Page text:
263 – Functional Geography 2.0: France, the Ideal Household Utensil
Well, the jury is in. The country with the most functional geography is… France. As proved by this diagram, France’s jagged, hexagonal shape makes it the ideal, multiple-use household utensil:
• The Pas de Calais, at the very top of the country, bordering Belgium and the English Channel, is transformed into a diamant coupe-verre (glass-cutter)
n• Peninsular Normandy doubles as a handy décapsuleur (bottle-opener)
n• Brittany, stabbing into the Atlantic Ocean, makes for a nice fourchette (fork)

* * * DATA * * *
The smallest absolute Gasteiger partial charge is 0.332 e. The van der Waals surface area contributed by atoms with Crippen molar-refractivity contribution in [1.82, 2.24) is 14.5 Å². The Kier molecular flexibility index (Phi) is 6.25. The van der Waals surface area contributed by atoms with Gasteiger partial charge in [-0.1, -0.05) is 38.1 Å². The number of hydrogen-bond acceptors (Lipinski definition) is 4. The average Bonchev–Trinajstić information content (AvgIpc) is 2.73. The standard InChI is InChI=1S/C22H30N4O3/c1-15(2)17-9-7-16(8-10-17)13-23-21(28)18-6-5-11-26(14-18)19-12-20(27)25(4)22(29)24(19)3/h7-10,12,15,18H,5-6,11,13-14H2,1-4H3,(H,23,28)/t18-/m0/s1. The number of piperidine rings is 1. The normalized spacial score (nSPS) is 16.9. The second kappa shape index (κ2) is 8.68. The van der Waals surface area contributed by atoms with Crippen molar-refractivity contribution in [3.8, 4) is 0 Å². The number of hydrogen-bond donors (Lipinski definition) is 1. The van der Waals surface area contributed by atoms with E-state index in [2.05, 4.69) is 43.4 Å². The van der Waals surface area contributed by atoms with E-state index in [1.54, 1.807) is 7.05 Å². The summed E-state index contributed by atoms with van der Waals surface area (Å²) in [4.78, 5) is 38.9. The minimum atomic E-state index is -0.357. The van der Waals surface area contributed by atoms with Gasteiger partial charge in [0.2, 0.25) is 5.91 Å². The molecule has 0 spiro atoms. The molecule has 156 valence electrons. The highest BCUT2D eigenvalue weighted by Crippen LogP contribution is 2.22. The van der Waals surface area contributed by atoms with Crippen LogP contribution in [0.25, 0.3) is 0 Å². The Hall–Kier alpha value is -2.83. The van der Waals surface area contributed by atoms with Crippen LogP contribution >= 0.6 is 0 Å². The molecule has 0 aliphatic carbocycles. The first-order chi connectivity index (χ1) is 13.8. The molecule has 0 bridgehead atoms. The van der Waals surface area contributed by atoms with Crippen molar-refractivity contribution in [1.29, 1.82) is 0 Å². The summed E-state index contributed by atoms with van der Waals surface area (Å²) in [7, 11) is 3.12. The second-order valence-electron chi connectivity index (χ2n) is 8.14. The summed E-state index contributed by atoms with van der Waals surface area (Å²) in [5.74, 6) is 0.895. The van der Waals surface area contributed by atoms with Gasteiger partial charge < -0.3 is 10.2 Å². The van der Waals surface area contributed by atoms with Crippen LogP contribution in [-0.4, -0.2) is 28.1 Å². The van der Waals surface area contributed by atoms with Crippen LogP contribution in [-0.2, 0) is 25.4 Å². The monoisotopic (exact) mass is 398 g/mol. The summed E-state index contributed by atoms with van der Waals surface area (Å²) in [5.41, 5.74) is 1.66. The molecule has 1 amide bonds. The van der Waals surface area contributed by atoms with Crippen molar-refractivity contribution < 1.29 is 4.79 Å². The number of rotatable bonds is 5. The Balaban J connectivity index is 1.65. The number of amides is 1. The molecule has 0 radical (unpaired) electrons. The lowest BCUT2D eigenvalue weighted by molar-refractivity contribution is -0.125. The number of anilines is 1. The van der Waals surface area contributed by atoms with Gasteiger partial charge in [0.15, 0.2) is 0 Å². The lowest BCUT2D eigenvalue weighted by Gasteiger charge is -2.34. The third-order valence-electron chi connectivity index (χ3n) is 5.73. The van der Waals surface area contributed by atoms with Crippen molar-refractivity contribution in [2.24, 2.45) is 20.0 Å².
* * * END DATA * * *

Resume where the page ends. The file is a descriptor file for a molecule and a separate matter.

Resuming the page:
n• Broadening out into the Bay of Biscay downstream from the city of Bordeaux, the Gironde estuary is a coupe-ficelle (wire-cutter)
n• The Pyrennées, the mountain chain forming the border with Spain, are transformed into a hâchoir (meat-mincer)
n• The sharp edge where the Alsace-Lorraine region juts furthest into Germany serves as a pied-de-biche (crowbar)
n• France’s interior is taken up by a gril (grill pan)
And while several US states and other countries boast purely geographical panhandles (e.g. Oklahoma, West Virginia, Namibia), France gets a real one stuck in its Franche-Comté region – probably Swiss-made, by the look of it.
This handy household item, named Le Gaulois (‘The Gaul’), looks like it could be a big hit on those all-night tv shopping channels. Wouldn’t you want one?
Merci beaucoup à Emmanuel Parfond de m’avoir envoyé cette carte.